Friday, July 29, 2011

On the Liturgical Movement and on a New Liturgical Movement

Wednesday, our blogger friend and colleague Fr. Ray Blake asked the question, "whether the Liturgical Movement has done more harm than good?" (And I would emphasize, as he does, that he is asking a question.) To set some context, Fr. Blake's question is rooted in some critical considerations about the loss of popular forms of piety and devotionals in parish life -- and lay involvement in coordinating and participating the same:

I just wonder whether the Liturgical Movement ... has stripped the Church of its devotional riches and robbed the laity of taking an active part in Church's life, clericalising many aspects, including catechesis, that should properly be the domain of the laity. I am just wondering - because something seems to be missing.

(Some interesting discussion has ensued in his comment box, so I'd invite you to look at that as well.)

While there are a few points that would be worth pursuing for discussion and debate in his piece, what I would like to particularly focus upon is the specific question of the Liturgical Movement.

My own thought about that particular question is that I think one has to be wary of generalizing about the 20th century Liturgical Movement. That movement was not homogeneous, but was instead a broad movement spanning multiple decades and locales, as well as different trends and streams of thought. In short, one has to sift the wheat from the chaff with regard to the 20th century Liturgical Movement for while there are certain commonalities or general principles we might be able to identify, it is by no means a monolithic entity and is best not approached as such -- "lest perhaps while ye gather up the cockle, you root up the wheat also together with it."

Now while saying this, insofar as we can seem to speak generally, I think it is fair to say that the Liturgical Movement did very well indeed to emphasize the primacy of the sacred liturgy. Insofar as it re-focused on the Mass and the Divine Office, including the "Pray the Mass" movement, emphasis on the liturgical year, and the revival of Gregorian Chant (to name a few), these were very good and meritorious initiatives -- initiatives we do well to continue and expand upon as part of a new liturgical movement.

The issue I see -- and which Fr. Blake is pointing to -- is that some within the Liturgical Movement, in reacting to a devotionalism which at times came at the expense of the sacred liturgy (a problem for certain), went too far the other way, pushing devotions aside altogether. It is the all too familiar problem of absolutes and either/or's -- and this is a lesson to be learnt and avoided as part of a new liturgical movement.

It seems that the proper approach is rather a "both/and" approach whereby there is indeed a fostering of the primacy of the liturgical, while at the same time giving place to devotional life.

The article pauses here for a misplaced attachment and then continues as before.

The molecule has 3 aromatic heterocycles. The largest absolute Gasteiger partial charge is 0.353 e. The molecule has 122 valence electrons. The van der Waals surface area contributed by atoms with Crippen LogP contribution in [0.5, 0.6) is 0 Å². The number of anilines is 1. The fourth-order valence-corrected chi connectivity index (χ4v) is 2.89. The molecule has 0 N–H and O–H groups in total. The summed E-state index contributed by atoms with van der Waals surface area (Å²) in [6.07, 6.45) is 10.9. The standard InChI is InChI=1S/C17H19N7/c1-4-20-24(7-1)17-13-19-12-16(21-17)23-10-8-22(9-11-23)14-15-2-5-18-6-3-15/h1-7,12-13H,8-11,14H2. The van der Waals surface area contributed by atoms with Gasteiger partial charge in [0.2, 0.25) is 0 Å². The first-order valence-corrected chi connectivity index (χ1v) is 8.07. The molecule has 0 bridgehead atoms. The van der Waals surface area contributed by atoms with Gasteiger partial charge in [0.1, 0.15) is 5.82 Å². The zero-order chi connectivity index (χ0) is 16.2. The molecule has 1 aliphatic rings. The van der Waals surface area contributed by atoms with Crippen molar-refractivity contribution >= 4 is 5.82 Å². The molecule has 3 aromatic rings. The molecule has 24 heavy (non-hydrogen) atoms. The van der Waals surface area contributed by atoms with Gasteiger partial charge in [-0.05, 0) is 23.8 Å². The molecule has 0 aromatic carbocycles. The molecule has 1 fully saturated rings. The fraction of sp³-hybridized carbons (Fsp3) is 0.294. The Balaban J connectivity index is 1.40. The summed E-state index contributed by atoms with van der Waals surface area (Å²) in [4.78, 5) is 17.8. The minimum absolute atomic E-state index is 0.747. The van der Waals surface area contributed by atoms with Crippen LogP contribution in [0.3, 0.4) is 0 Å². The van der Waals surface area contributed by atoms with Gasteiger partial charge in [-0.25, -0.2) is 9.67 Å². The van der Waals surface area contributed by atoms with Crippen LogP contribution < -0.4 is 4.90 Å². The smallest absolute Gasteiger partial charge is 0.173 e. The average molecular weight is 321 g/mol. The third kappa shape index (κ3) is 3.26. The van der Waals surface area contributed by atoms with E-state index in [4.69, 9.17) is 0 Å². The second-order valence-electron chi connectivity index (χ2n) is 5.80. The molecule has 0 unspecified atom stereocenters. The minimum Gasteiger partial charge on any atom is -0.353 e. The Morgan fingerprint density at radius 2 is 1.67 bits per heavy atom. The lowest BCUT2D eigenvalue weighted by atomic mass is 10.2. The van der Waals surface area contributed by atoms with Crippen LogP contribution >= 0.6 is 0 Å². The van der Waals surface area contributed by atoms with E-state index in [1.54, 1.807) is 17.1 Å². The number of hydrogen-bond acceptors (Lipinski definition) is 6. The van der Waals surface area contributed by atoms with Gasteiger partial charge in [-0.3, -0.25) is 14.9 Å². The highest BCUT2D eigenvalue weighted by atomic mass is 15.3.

The Catechism of the Catholic Church (in part quoting from Sacrosanctum Concilium 13 §3) speaks of this both/and approach, on the one hand clearly emphasizing the primacy of the liturgical:

The religious sense of the Christian people has always found expression in various forms of piety surrounding the Church's sacramental life, such as the veneration of relics, visits to sanctuaries, pilgrimages, processions, the stations of the cross, religious dances, the rosary, medals, etc. These expressions of piety extend the liturgical life of the Church, but do not replace it. They "should be so drawn up that they harmonize with the liturgical seasons, accord with the sacred liturgy, are in some way derived from it and lead the people to it, since in fact the liturgy by its very nature is far superior to any of them." (CCC 1674-5)

At the same time, it also clearly gives place to devotional forms of piety:

In addition to the liturgy, Christian life is nourished by various forms of popular piety, rooted in the different cultures. While carefully clarifying them in the light of faith, the Church fosters the forms of popular piety that express an evangelical instinct and a human wisdom and that enrich Christian life. (CCC 1679)

I would suggest this too should be our approach, and by the same token, our approach both to the Liturgical Movement and to the history of popular piety must be nuanced, recognizing aspects to be both critical of, as well as aspects which are praiseworthy and to be fostered.

To further elaborate on this topic, I thought I would today publish a talk I gave in Detroit, MI last September at the 2010 Latin Liturgy Association conference. The talk was on the subject of a new liturgical movement and as part of this I considered some of these very same aspects in more detail.

LLA 2010: A New Liturgical Movement by Shawn Tribe

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